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On-premise Alcohol Consumption Trends - US - February 2013

Published By :

Mintel

Published Date : Feb 2013

Category :

Beer

No. of Pages : 136 Pages


When it comes to on-premise alcohol trends, the recessionary spending habits of consumers are continuing. These consumers are being deterred from purchase due to price, health, and fear of public intoxication. To draw out these consumers, operators must create the right balance of offerings that meet the specific needs of their target consumers. Such strategies should be focused around entertainment, ambience, and service as they cannot be duplicated at home.
TABLE OF CONTENT

SCOPE AND THEMES
What you need to know 
Definition 
Data sources 
Mintel Menu Insights 
Consumer survey data 
Advertising creative 
Abbreviations and terms 
Abbreviations 
Terms 

EXECUTIVE SUMMARY
The market 
Figure 1: U.S. sales and fan chart forecast of on-premise alcohol market, at current prices, 2007-17 
Market drivers 
Competitive context 
Menu analysis 
Figure 2: Segment breakdown of on-premise alcohol beverages, by incidence, Q4 2009-12 
Figure 3: Top 10 cocktail types, by incidence, Q4 2009-12 
Consumer data 
Figure 4: On-premise alcohol consumption behavior, October 2012 
Consumer attitudes 
Figure 5: Attitudes toward on-premise alcohol consumption, October 2012 
What we think

ISSUES IN THE MARKET
How can operators get consumers to shake off recessionary habits? 
How can operators meet consumers’ health needs? 
How can operators overcome consumers’ social fears of intoxication? 

INSIGHTS AND OPPORTUNITIES
Drink trends from 2012 are continuing to expand 
Packaging 
Booze in new places 
Alcohol pairings 
Figure 6: Milwaukee’s Best Burgers’ Bloody Mary, November 2012 
Flavored alcohol 
Technology

TREND APPLICATIONS
Trend: Minimize Me 
Trend: Experience Is All 
Trend: 2015 Brand Intervention 

MARKET SIZE AND FORECAST
Key points 
Market size insight 
On-premise alcohol sales and forecast 
Figure 7: Total U.S. sales and forecast of on-premise alcohol market, at current prices, 2007-17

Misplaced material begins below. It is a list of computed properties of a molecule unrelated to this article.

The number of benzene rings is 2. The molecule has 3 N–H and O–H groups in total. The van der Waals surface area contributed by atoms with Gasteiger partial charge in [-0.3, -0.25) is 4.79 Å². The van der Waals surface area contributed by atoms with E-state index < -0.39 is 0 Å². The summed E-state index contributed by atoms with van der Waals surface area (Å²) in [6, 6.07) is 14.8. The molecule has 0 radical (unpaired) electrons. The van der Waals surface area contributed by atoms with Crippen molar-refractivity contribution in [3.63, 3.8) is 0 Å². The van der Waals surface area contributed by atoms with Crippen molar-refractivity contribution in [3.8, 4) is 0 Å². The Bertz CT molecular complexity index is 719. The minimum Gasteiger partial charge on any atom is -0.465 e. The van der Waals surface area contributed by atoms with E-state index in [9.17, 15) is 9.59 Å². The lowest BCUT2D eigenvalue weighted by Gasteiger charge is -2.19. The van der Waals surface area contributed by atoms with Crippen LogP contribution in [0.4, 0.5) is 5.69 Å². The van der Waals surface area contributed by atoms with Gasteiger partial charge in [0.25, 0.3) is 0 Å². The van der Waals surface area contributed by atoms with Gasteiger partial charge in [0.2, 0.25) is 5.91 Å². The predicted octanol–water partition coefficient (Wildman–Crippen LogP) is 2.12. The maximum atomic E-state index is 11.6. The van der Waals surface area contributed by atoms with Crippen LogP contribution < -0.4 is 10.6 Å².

Figure 8: Total U.S. sales and forecast of on-premise alcohol market, at inflation-adjusted prices, 2007-17 
Fan chart forecast 
Figure 9: U.S. sales and fan chart forecast of on-premise alcohol market, at current prices, 2007-17 

MARKET DRIVERS
Key points 
Disposable personal income increased and is stronger than 2011 
Figure 10: Real disposable personal income, January 2007-November 2012 
Unemployment and underemployment decline 
Figure 11: Unemployment and underemployment rates, January 2007-December 2012 
Consumer sentiment experienced a large decline
Figure 12: Consumer sentiment, January 2007-December 2012 
Calorie disclosure legislation and sugary drink bans 
Cost and inflation of food items
The aging population 
Figure 13: Population, by age, 2010 

COMPETITIVE CONTEXT
Drinking at home: cheaper, but lacking the eating out experience 
Figure 14: Changes in behavior with on-premise alcohol consumption, October 2012 
Figure 15: Consumer behavior regarding on-premise alcohol consumption, by gender, October 2012 
Figure 16: Attitudes toward on-premise alcohol consumption, by gender, October 2012 

FEATURED COMPANIES
Limited service 
Smashburger 
Figure 17: Smashburger + Saint Arnold pairing menu, January 2013 
Full service 
Applebee’s Neighborhood Grill and Bar 
Twin Peaks 
The Capital Grille 
Specialty 
Cooper’s Hawk Winery & Restaurant 
Oskar Blues Brewery 

MARKETING STRATEGIES
Overview of the brand landscape 
Television ads 
Buffalo Wild Wings 
Figure 18: Buffalo Wild Wings television ad, August 2012 
Joe’s Crab Shack 
Figure 19: Joe’s Crab Shack television ad, August 2012 
Shula’s Steak House 
Figure 20: Shula’s Steak House television ad, September 2011 
T.G.I. Friday’s 
Figure 21: T.G.I. Friday’s television ad, January 2013 
The Keg Steakhouse 
Figure 22: The Keg Steakhouse television ad, January 2013 
Tilted Kilt 
Figure 23: Tilted Kilt television ad, September 2012 
Print and social media advertising 

MENU ANALYSIS: ON-PREMISE ALCOHOL
Segment breakdown of alcoholic beverages 
Figure 24: Segment breakdown of alcohol beverage items, by incidence, Q4 2009-12 
Figure 25: Segment breakdown of alcoholic beverage items, by price, Q4 2009-12 
Leading alcoholic beverages menued 
Figure 26: Top 10 alcoholic beverage items, by incidence, Q4 2009-12 
Figure 27: Top 10 alcoholic beverage items, by price, Q4 2009-12 

MENU ANALYSIS: COCKTAILS
Segment breakdown of cocktails 
Figure 28: Segment breakdown of cocktail items, by incidence, Q4 2009-12 
Figure 29: Segment breakdown of cocktail items, by price, Q4 2009-12 
Leading cocktail types 
Figure 30: Top 10 cocktail types, by incidence, Q4 2009-12 
Top alcohol types used in cocktails 
Figure 31: Top 10 alcohol ingredients used in cocktails, by incidence, Q4 2009-12 
Frequently menued item claims 
Figure 32: Top 10 menu item claims for cocktails, by incidence, Q4 2009-12 

MENU ANALYSIS: WINE
Segment breakdown of wine 
Figure 33: Segment breakdown of wine, by incidence, Q4 2009-12 
Figure 34: Segment breakdown of wine, by price, Q4 2009-12